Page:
The carrot isn’t real.
Years ago, while I was still practicing accounting as a CPA, I worked for a firm who had a managing partner who happened to be a big Tony Robbins fan. As a result, I had the opportunity to attend one of Tony’s one day sessions at a small concert hall type venue, where about 5000 people were in attendance.
At the time, I had no professional grade knowledge of the art of persuasion, in that I my experience to that point was in public accounting.
Even so, it didn’t take me long to realize that I was witnessing a master manipulator who was indeed hypnotizing his minions.
What set it off for me?
Tony told a story.
Now, his story was sequenced in such a way that made it appear that he was just telling a story. To the average minion, there was a moral to the story. The moral was meant to inform the minion how successful people get successful.
To me however, a person who was not then, nor is now, a Tony Robbins minion, the story represented something far more sinister. It was a clear manipulation tactic, a form of mass hypnosis, a fable that was meant to govern how you thought of Tony vs how the story would make you better at what you do.
The story was simply a recollection Tony had about working with a real estate agent from Century 21. With music, perfectly placed pauses, a massively powerful stage presence, super large hand, a very strange tendancy to severly hammer his own chest and story telling skills rivaled by the likes of Bill Cosby (before he was accused of rape), Tony proceeded to walk us through his experience with this real estate agent.
What Tony wanted us to think was that he was using the story to highlight the difference between a good sales person, and a bad sales person. And sadly, most people bought it hook line and sinker. Goes to show you the level of intelligence, or critical thinking skills his audience has. Anyway…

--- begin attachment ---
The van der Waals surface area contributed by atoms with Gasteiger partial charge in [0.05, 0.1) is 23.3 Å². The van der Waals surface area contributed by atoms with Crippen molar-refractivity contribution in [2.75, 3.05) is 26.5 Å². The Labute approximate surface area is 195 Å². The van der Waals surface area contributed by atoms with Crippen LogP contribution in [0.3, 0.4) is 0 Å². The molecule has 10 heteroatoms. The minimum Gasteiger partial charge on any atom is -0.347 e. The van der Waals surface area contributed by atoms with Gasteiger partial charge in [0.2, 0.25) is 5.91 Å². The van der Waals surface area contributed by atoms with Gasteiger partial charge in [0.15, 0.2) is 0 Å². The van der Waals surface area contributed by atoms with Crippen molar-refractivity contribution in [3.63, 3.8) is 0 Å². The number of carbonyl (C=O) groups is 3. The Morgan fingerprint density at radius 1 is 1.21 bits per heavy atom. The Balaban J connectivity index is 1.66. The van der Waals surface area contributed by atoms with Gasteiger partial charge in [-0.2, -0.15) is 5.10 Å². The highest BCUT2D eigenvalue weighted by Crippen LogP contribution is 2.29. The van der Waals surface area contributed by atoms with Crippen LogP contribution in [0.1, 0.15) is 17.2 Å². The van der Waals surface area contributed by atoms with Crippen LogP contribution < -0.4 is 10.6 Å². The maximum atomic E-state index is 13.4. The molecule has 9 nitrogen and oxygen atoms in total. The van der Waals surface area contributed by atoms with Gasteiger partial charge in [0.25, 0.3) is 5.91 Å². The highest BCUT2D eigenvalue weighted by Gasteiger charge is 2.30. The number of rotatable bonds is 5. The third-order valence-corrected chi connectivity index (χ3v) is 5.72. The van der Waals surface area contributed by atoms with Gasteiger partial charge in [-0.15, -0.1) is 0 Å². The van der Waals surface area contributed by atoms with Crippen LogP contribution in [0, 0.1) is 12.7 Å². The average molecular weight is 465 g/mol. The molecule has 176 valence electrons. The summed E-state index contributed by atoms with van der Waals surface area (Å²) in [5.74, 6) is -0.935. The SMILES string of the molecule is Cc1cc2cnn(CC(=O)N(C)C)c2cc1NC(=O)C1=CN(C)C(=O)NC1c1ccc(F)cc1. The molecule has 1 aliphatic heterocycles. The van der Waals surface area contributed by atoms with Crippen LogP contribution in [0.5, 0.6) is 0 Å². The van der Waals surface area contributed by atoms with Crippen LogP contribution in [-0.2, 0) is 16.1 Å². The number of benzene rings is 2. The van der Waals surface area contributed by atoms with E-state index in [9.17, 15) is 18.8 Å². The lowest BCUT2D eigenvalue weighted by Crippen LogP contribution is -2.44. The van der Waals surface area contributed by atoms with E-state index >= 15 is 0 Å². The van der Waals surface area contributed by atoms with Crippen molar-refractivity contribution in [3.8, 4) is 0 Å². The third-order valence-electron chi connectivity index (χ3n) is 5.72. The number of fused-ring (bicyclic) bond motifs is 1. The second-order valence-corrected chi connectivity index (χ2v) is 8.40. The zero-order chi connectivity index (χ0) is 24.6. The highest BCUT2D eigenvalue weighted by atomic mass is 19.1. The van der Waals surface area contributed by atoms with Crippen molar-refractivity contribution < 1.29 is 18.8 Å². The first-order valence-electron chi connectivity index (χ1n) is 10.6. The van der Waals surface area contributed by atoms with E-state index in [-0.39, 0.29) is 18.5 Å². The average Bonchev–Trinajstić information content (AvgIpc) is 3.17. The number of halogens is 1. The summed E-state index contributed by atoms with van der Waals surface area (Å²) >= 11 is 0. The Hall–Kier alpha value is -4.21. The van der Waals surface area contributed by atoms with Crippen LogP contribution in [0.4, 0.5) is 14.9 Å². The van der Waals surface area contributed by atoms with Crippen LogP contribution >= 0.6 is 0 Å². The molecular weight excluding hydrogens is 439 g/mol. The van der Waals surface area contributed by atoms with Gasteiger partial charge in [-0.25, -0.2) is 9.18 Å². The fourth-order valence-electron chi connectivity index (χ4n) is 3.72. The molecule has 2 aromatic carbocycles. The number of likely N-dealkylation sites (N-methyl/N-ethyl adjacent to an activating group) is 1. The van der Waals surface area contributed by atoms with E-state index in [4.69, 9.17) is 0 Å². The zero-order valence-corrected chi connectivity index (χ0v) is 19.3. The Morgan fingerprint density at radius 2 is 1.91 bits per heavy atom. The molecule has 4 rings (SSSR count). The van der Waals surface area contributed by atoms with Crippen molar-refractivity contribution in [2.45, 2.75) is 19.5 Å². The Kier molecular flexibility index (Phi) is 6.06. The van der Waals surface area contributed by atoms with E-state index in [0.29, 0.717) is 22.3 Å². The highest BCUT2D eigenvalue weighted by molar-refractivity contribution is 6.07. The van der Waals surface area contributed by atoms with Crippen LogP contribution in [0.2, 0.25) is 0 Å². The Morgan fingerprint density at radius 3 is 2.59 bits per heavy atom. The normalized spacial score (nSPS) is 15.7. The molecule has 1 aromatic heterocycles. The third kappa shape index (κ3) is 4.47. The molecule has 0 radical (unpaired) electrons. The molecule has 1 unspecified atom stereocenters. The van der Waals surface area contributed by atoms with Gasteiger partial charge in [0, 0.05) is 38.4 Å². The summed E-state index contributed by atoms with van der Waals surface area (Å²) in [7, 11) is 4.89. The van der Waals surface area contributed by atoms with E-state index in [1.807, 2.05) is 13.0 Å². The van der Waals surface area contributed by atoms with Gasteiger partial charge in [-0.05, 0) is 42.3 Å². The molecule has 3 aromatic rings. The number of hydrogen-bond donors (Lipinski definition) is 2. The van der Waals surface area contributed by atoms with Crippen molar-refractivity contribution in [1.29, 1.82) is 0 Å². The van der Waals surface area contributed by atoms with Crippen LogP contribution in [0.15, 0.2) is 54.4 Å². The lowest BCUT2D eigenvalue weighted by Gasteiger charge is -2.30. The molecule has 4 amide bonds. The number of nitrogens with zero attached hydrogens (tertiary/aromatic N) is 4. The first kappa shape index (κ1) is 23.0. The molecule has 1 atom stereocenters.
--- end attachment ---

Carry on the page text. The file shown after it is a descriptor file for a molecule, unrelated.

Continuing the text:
For me? All I got out of the story was the following:
- Tony Robbins was so successful, he could afford to buy a $5 Million dollar home that he only used once.
- Tony Robbins was to be admired not for what he said, but how he said it, if you in fact wanted to manipulate the mob.
- Nothing that Tony Robbins had to say couldn’t be purchased from a $10 investment in “Think and Grow Rich” by Napoleon Hill.
Yet, at the break, the minions in the audience were almost climbing over each other to get to the lobby and spend thousands on Tony’s books and CD’s.
Manipulation is nothing more than the power to influence someone to do something. When it is manipulation, it ceases to be positive, in my view, because it is no longer encouraging someone on honest terms. Manipulation is influence by literally, playing with the biases of the people being manipulated.
People believed Tony was so awesome that he could buy a house for $5 Million, and never use it. He must be so awesome that his books and CD’s will help me be able to buy a house for $5 Million, and never use it.
This is the power of influence used against you as a manipulation.
A few years back, a friend encourage me to read Robert Cialdini’s, “Influence:The Psychology of Persuasion”. So I did. I encourage you to read it too. Here is what you will learn if you do.
We are all susceptible to the following 6 forces that make us feel something is valuable, when in fact, it may actually not be. Robert refers to these things as the “weapons of influence.”
This is when someone gives you something, you take it, and then feel overwhelmed by the need to give them something back. Robert uses the example of a taste test on the local food store. Once you take that bite size piece of food, you are more likely to actually buy the food.
This is when you are stuck in a rut, unable to make a change, because you are hard wired to not only place a high value on consistency, but also see high value in those who demonstrate committed and consistent behavior.
This is you being a buffalo, and likely following the herd off the cliff. Buffalo can only see 2 feet in front of them. As a result, they look to the herd to navigate the plains, even when that herd is charging to certain death.
Many ways to make something look like a sure thing. One of my favorites, as was deployed by Mr. Robbins, is the “Im so rich, I don’t need your money” con.
You apparently like to be liked. So the easiest way to get you to like me is to simply like you first.
People in suits, people with massive Twitter followings, people who seem to demonstrate that they know something you don’t, will lead you around like a puppy, as you cannot resist the temptation to defer to someone you believe has more authority than you.